Adidas SoleCourt Boost – Review

Sometimes tennis players strongly believe in only wearing a particular model of shoes on the court. The Adidas Barricade was one of those shoes, but the company has since discontinued them. However, the Solecourt Boost is looked at as its predecessor.

Immediately upon release, it became a fan favorite for its combination of durability, comfort, stability, and more. How does it stack up? This is how the Solecourt Boost performs on the court.  

Before going through the review, here are our overall ratings of the Adidas Solecourt Boost.

Comfort – 7.9/10

Any shoe that has Adidas boost in the cushioning is meant to be a comfortable option. There have been mixed results as far as what people think of boost in tennis, but they have refined things over the years to make it very solid.

The boost is located not only under the heel, but the midfoot as well. Some people feel like it is comfortable, but others wish that it was a bit firmer and responsive in some areas.

It does feel a little bit different than some of the other shoes out there as far as cushioning is concerned, but those who like a softer feel overall will like the Solecourt Boost. It is great for those dealing with some foot issues and not wanting to have a harsh feeling overall.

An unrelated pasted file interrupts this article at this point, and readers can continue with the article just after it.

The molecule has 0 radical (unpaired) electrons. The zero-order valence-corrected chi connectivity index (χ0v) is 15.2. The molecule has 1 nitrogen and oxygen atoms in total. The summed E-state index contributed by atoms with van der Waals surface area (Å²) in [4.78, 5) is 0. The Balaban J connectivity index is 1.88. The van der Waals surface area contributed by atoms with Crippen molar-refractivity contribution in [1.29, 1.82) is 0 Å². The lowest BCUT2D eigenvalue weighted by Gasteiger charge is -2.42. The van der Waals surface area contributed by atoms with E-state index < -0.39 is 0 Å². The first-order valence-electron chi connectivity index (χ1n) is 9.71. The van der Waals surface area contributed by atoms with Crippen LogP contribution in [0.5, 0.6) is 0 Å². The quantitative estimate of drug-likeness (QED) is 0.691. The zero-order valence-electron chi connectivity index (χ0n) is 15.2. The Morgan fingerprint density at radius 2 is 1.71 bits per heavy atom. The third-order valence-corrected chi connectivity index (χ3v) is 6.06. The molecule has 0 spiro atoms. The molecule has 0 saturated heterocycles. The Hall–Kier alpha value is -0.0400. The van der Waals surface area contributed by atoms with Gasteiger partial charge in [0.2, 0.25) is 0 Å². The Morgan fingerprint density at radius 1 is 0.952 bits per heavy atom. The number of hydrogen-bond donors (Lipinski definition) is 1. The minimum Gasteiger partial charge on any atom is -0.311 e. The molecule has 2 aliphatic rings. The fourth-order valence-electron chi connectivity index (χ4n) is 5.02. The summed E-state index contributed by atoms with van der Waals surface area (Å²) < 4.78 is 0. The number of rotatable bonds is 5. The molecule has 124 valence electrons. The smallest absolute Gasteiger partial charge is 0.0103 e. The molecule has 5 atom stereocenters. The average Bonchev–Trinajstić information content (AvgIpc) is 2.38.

The knock is that players might feel like they are not feeling the ground underneath them as much as they would like. There is always a balance between comfort and performance, and it is a bit of a mixed bag.

It would be nice to see if Adidas makes any changes to the Solecourt Boost in the future. The cushioning is definitely there, but the boost throws off some of the sizing as well. For example, the forefoot area seems a little wider than most shoes, and while it works for some feet, it is a downfall for others.